When Should I Request an IEP Team Meeting?

When Should I Request an IEP Team Meeting?

When your child has an Individualized Education Program (IEP) set up with your school, you may have many questions in terms of how it works, how it’s monitored, how progress is tracked, what happens if enough progress isn’t being made, and should changes be made to the IEP. Sometimes it can feel intimidating to request a meeting with school professionals. But in Texas, parents have the right to request an IEP team meeting at any time, and there are many good times to do so.

What is an IEP?

IEPs are programs mandated by the U.S. Department of Education’s Individuals with Disabilities Education Act (IDEA) that says children with disabilities must be provided an appropriate education. These programs are meant to ensure that no matter the disability, every child will receive the services needed to provide them with the best education possible.

What is an IEP?

It does so by assessing the child and determining the best approach to providing education and what resources will be required to achieve that.

What Disabilities Are Eligible for IEP Services?

It’s not uncommon for people to think about physical conditions when they see the word “disabilities” and think that the types of resources needed amount to things like having Braille books for the blind or American Sign Language interpreters for the deaf. While these are disabilities that need to be accommodated, there are many more conditions covered by IDEA. In Texas, the following can be considered eligible for IEPs:

  • Auditory impairment
  • Autism
  • Emotional disturbance
  • Intellectual disability
  • Orthopedic impairment
  • Learning disability
  • Speech impairment
  • Traumatic brain injury
  • Visual impairment
  • Other health impairments or non-categorical early childhood conditions

What Is the Parent’s Role with the IEP Team?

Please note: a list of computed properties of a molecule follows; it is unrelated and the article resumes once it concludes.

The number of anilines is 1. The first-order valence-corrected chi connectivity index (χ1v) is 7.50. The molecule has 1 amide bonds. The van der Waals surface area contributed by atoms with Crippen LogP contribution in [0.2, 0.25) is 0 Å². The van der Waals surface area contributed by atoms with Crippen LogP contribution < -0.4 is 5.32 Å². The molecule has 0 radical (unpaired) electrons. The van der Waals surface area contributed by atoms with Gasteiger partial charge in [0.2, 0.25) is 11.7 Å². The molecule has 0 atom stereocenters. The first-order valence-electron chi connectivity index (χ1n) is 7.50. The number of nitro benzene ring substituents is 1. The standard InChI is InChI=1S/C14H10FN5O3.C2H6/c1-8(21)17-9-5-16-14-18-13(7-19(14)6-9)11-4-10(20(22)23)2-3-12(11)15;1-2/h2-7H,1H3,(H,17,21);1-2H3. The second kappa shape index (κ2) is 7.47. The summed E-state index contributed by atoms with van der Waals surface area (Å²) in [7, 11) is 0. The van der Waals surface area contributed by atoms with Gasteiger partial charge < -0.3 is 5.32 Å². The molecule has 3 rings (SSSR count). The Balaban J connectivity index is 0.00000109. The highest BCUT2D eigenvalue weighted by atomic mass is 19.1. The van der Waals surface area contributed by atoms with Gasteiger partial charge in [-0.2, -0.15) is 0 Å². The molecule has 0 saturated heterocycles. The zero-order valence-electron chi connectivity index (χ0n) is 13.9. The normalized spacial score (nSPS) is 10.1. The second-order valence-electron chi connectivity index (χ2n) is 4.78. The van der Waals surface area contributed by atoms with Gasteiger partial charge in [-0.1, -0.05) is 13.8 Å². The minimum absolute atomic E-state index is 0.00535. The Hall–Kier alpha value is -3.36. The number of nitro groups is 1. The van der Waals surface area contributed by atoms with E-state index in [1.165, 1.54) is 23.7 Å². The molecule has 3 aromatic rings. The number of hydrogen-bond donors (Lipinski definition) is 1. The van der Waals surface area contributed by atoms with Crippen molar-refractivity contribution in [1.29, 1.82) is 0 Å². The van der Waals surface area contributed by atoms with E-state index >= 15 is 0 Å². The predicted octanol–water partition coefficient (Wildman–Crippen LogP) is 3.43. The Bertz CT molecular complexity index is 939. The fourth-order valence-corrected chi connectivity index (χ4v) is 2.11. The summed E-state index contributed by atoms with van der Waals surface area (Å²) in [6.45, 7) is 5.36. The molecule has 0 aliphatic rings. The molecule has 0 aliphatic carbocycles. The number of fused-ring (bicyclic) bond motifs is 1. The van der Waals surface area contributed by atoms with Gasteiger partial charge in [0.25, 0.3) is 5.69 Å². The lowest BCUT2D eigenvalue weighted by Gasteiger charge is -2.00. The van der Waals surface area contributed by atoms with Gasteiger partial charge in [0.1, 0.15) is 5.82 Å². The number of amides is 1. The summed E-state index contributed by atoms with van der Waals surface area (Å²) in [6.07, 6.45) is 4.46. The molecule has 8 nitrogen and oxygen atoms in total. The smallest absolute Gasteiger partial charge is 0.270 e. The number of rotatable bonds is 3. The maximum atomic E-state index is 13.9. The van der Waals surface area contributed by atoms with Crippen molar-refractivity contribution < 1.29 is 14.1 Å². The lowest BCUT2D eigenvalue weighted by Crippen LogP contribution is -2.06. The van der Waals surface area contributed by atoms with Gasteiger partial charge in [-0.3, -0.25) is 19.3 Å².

The parent has a vital role on the admission, review, and dismissal (ARD) committee with the education professionals. The ARD committee is the group that will evaluate the child and determines the best course of action in the future. As part of the ARD, parents should feel welcome and actively encouraged to participate. You know your child well and see aspects of them at home and in private life. These aspects may not be seen at school and can help educational professionals have a well-rounded view of your child that will enable them to make the best recommendations possible.

What Is the Parent's Role with the IEP Team?

Along with the parent, other members of the ARD must include at least one regular education teacher, at least one special education teacher or provider, a school representative, someone with the expertise to interpret the implications of the evaluation in terms of how they’ll affect the child’s ability to learn, and at times, the child. There are times when one or more people can be excused from an IEP meeting, such as when that person’s particular expertise is not relevant to the discussion. If the expertise is relevant, they can only be excused if the parent agrees in writing, the school consents to the absence, and the person being excused provides a written account of what they would have presented at the meeting. This must be available for the rest of the ARD and the parents in advance of the meeting.